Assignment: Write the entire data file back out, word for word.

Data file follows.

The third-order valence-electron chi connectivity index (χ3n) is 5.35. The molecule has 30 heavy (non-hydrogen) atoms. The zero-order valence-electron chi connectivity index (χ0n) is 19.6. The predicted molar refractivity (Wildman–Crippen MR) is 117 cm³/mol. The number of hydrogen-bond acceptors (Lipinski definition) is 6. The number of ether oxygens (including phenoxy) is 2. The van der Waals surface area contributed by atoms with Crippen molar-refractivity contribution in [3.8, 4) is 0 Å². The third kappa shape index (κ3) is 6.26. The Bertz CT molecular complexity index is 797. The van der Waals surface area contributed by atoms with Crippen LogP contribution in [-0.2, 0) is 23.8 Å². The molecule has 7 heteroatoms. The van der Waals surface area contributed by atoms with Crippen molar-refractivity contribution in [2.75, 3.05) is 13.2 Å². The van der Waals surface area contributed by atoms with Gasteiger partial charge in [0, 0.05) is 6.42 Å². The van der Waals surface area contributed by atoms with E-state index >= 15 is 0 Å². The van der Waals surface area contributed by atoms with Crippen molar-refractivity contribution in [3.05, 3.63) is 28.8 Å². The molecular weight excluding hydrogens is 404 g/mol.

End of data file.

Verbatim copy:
The third-order valence-electron chi connectivity index (χ3n) is 5.35. The molecule has 30 heavy (non-hydrogen) atoms. The zero-order valence-electron chi connectivity index (χ0n) is 19.6. The predicted molar refractivity (Wildman–Crippen MR) is 117 cm³/mol. The number of hydrogen-bond acceptors (Lipinski definition) is 6. The number of ether oxygens (including phenoxy) is 2. The van der Waals surface area contributed by atoms with Crippen molar-refractivity contribution in [3.8, 4) is 0 Å². The third kappa shape index (κ3) is 6.26. The Bertz CT molecular complexity index is 797. The van der Waals surface area contributed by atoms with Crippen LogP contribution in [-0.2, 0) is 23.8 Å². The molecule has 7 heteroatoms. The van der Waals surface area contributed by atoms with Crippen molar-refractivity contribution in [2.75, 3.05) is 13.2 Å². The van der Waals surface area contributed by atoms with Gasteiger partial charge in [0, 0.05) is 6.42 Å². The van der Waals surface area contributed by atoms with E-state index >= 15 is 0 Å². The van der Waals surface area contributed by atoms with Crippen molar-refractivity contribution in [3.05, 3.63) is 28.8 Å². The molecular weight excluding hydrogens is 404 g/mol.